President-elect Barack Obama chose Chicago schools superintendent Arne Duncan as his nominee for Education secretary after an almost entirely one-sided media discussion that portrayed the most progressive candidate in the running for the post--Stanford educational researcher Linda Darling-Hammond--as an unacceptable pick.
Corporate media accounts presented the selection as a choice between "reformers who demand more accountable schools" and "defenders of the complacent status quo," as a Chicago Tribune editorial put it (12/9/08), claiming that the selection would determine whether Obama "wants to revolutionize the public education industry or merely wants to throw more money at it."
The Washington Post's December 5 editorial was headlined, "A Job for a Reformer: Will Barack Obama Opt for Boldness or the Status Quo in Choosing an Education Secretary?" The Post warned readers about "warring camps within the Democratic Party," which they characterized as "those pushing for radical restructuring and those more wedded to the status quo."
Such loaded language was not confined to editorials. The Associated Press' Libby Quaid (12/15/08) summarized the debate this way:
Teachers' unions, an influential segment of the party base, want an advocate for their members, someone like Obama adviser Linda Darling-Hammond, a Stanford University professor, or Inez Tenenbaum, the former S.C. schools chief.
Reform advocates want someone like New York schools chancellor Joel Klein, who wants teachers and schools held accountable for the performance of students.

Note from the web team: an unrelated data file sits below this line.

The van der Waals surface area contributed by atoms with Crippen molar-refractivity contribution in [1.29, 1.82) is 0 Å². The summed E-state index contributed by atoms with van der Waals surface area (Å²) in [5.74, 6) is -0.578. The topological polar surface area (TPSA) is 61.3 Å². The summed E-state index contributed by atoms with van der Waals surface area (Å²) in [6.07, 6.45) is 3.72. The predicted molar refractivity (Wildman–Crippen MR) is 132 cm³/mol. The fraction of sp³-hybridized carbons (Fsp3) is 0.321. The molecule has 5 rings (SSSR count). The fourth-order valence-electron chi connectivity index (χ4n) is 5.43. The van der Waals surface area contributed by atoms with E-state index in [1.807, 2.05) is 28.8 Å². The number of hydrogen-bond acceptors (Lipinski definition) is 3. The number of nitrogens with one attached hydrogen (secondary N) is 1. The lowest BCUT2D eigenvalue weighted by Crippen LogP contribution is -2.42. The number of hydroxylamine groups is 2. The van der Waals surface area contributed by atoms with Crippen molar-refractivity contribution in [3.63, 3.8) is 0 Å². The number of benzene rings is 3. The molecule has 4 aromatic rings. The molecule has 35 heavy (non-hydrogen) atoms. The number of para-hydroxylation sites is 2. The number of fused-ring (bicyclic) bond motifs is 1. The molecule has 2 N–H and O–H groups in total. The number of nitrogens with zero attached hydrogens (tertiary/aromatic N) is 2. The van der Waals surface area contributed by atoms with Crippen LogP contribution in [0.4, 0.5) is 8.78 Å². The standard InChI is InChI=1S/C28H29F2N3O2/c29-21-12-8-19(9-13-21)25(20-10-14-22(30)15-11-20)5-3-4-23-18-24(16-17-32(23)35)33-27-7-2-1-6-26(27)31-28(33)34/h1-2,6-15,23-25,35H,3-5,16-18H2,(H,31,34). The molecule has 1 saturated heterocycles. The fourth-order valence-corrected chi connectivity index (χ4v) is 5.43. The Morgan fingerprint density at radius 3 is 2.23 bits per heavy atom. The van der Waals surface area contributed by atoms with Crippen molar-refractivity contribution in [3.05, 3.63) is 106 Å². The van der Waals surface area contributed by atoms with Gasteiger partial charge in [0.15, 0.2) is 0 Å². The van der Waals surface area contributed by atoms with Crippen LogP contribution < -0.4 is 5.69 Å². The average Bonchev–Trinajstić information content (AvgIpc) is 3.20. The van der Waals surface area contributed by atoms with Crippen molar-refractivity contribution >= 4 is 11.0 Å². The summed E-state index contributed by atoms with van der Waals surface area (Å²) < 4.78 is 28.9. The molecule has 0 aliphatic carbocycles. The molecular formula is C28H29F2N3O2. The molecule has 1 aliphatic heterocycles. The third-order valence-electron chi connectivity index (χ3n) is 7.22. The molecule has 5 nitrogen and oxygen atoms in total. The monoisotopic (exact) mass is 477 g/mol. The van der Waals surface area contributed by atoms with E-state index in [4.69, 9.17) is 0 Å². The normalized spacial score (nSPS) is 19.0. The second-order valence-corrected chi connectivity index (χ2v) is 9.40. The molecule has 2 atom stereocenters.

These were almost the same terms adopted by conservative New York Times columnist David Brooks (12/5/08):
On the one hand, there are the reformers like Joel Klein and Michelle Rhee, who support merit pay for good teachers, charter schools and tough accountability standards. On the other hand, there are the teachers' unions and the members of the Ed School establishment, who emphasize greater funding, smaller class sizes and superficial reforms.
Brooks' exemplar of the "establishment view" was Darling-Hammond, who seems to have attracted the same kind of fury from the actual establishment that was visited on Lani Guinier during the early days of the Clinton administration (Extra!, 7-8/93). As the Tribune editorialized:
If Obama awards the post to Darling-Hammond or someone else reluctant to smash skulls, he'll be telegraphing that the education industry has succeeded in outlasting the Bush push for increasingly tough performance standards in schools. That would, though, be a message of gratitude to the teachers unions that contributed money and shoe leather to his election campaign. Newsweek columnist Jonathan Alter (12/15/08) echoed the same theme: "Obama also knows that if he chooses a union-backed candidate such as Linda Darling-Hammond, a Stanford professor active in the transition, he'll have a revolt on his hands from the swelling ranks of reformers."
Strangely, in corporate media's view, the selection of someone who would continue the education policies of the Bush administration would to signal that Obama favored serious change, even "radical reform" (in Brooks' words). The Tribune again: